There was a lot going on in Austin, Texas, last week, as data center specialists, technology vendors, and industry experts flocked to the Austin Convention Center to take part in the annual Data Center World show. Along with a wide range of IT-centric topics, programming this year also included the Data Center BUILD conference, which focused on the unique challenges of data center design and construction, and the Omdia Analyst Summit, where leading technology analysts spoke on key topics of IT industry significance.
I was privileged to host the Data Center Knowledge News Desk on May 11, and though I was spread too thin to attend many of the conference sessions, I had the honor of chatting with a number of industry experts, vendors, and analysts to get their take on the current and future state of the data center industry. Of course, that is a rather broad topic, given the evolving nature of server-based computing. Today, the term "data center" can reasonably apply to micro and edge data centers hosting from a single partial rack to several full racks, to cloud-scale and colo facilities spanning millions of square feet and consuming gigawatts of power.
Despite the variables of scale, data center environments are ultimately responsible for providing redundant power, cooling, security, and connectivity for critical IT infrastructure. In our interviews with industry experts, three major themes kept popping up that seem common across the data center community, regardless of scale: the growing power and heat density challenges, site challenges and construction efficiency, and sustainability concerns.
Power and Heat Density Challenges
This has been a persistent issue ever since I started covering data centers more than two decades ago. The raised-floor premise was dominant from the 1960s through the '90s, when mainframe components were physically larger but less dense in terms of power consumption. A full rack in the early days typically consumed less than 5kW of power, but given the growing interest in AI, a single Nvidia DGX H100 server that's well-optimized for AI is only 14" (8-RU) tall but can draw up to 10kW itself.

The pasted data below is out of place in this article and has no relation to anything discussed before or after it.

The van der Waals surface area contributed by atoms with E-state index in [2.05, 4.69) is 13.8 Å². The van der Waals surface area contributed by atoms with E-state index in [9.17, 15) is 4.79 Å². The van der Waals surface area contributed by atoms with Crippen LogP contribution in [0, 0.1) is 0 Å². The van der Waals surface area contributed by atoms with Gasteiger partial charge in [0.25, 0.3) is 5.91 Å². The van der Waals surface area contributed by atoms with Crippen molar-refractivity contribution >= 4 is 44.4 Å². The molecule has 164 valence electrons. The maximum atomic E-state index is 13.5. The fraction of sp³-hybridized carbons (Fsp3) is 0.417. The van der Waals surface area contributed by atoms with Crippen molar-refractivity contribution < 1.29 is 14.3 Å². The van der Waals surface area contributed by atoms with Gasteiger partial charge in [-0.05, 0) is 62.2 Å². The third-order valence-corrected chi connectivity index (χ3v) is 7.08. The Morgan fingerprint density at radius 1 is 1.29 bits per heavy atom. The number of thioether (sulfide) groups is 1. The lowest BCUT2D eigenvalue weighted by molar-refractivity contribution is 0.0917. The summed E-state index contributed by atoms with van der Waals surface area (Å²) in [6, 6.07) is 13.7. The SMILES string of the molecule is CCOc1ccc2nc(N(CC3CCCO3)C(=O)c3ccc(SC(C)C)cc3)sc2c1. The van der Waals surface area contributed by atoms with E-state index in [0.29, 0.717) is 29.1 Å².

This is actually a fair tradeoff, given the absolutely immense computing power offered by this class of supercomputer in a box. But physics is the law, and power in = heat out at nearly a 1:1 ratio. This is true across the increasingly dense computing environment, making it reasonable to anticipate loads of 1kW per RU for the latest generation of high-performance systems but also necessitating new cooling options that can manage heat loads in excess of 40kW in a single rack.
This goes well beyond what traditional raised-floor environments can manage. And even with power-assisted air handlers at both the front and back of the rack that can manage up to ~18kW, it's likely that high-density racks will have to be isolated from the rest of the infrastructure and/or provided with auxiliary cooling.
The answer in many cases may be closed-loop, water-based cooling — either indirect, in the form of back of rack or inline cooling modules, or direct to chip for those hardware vendors that have embraced water-cooled heat sync technology.
In addition, floor space can be less of an issue for some operators due to the ongoing compression of server infrastructure, so we've heard from a number of operators who simply don't fill racks completely full, or who have isolated high-performance systems using a hot-aisle containment "island" within their existing environment, almost like a data center within a data center.